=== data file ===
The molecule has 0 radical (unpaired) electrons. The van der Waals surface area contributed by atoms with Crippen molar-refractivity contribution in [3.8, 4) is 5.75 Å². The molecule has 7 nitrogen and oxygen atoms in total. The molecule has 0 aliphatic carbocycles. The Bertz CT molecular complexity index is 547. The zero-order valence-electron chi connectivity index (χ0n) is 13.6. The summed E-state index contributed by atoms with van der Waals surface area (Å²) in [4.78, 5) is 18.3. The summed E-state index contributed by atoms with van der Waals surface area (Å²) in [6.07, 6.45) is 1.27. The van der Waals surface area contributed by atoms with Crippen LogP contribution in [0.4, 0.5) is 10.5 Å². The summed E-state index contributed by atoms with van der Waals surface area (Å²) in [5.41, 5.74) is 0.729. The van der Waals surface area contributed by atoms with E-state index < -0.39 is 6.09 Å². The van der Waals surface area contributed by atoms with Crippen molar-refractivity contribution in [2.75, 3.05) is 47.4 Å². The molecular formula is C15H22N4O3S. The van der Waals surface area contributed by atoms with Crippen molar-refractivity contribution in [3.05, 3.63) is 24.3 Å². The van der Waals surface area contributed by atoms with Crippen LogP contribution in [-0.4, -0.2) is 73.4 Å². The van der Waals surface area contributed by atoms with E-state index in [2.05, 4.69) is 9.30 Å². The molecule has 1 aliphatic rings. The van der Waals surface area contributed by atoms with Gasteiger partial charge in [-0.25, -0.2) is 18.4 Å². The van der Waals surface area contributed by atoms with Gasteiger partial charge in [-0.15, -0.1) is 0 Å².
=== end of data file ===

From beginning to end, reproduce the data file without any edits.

The molecule has 0 radical (unpaired) electrons. The van der Waals surface area contributed by atoms with Crippen molar-refractivity contribution in [3.8, 4) is 5.75 Å². The molecule has 7 nitrogen and oxygen atoms in total. The molecule has 0 aliphatic carbocycles. The Bertz CT molecular complexity index is 547. The zero-order valence-electron chi connectivity index (χ0n) is 13.6. The summed E-state index contributed by atoms with van der Waals surface area (Å²) in [4.78, 5) is 18.3. The summed E-state index contributed by atoms with van der Waals surface area (Å²) in [6.07, 6.45) is 1.27. The van der Waals surface area contributed by atoms with Crippen LogP contribution in [0.4, 0.5) is 10.5 Å². The summed E-state index contributed by atoms with van der Waals surface area (Å²) in [5.41, 5.74) is 0.729. The van der Waals surface area contributed by atoms with E-state index < -0.39 is 6.09 Å². The van der Waals surface area contributed by atoms with Crippen molar-refractivity contribution in [2.75, 3.05) is 47.4 Å². The molecular formula is C15H22N4O3S. The van der Waals surface area contributed by atoms with Crippen molar-refractivity contribution in [3.05, 3.63) is 24.3 Å². The van der Waals surface area contributed by atoms with Crippen LogP contribution in [-0.4, -0.2) is 73.4 Å². The van der Waals surface area contributed by atoms with E-state index in [2.05, 4.69) is 9.30 Å². The molecule has 1 aliphatic rings. The van der Waals surface area contributed by atoms with Gasteiger partial charge in [-0.25, -0.2) is 18.4 Å². The van der Waals surface area contributed by atoms with Gasteiger partial charge in [-0.15, -0.1) is 0 Å².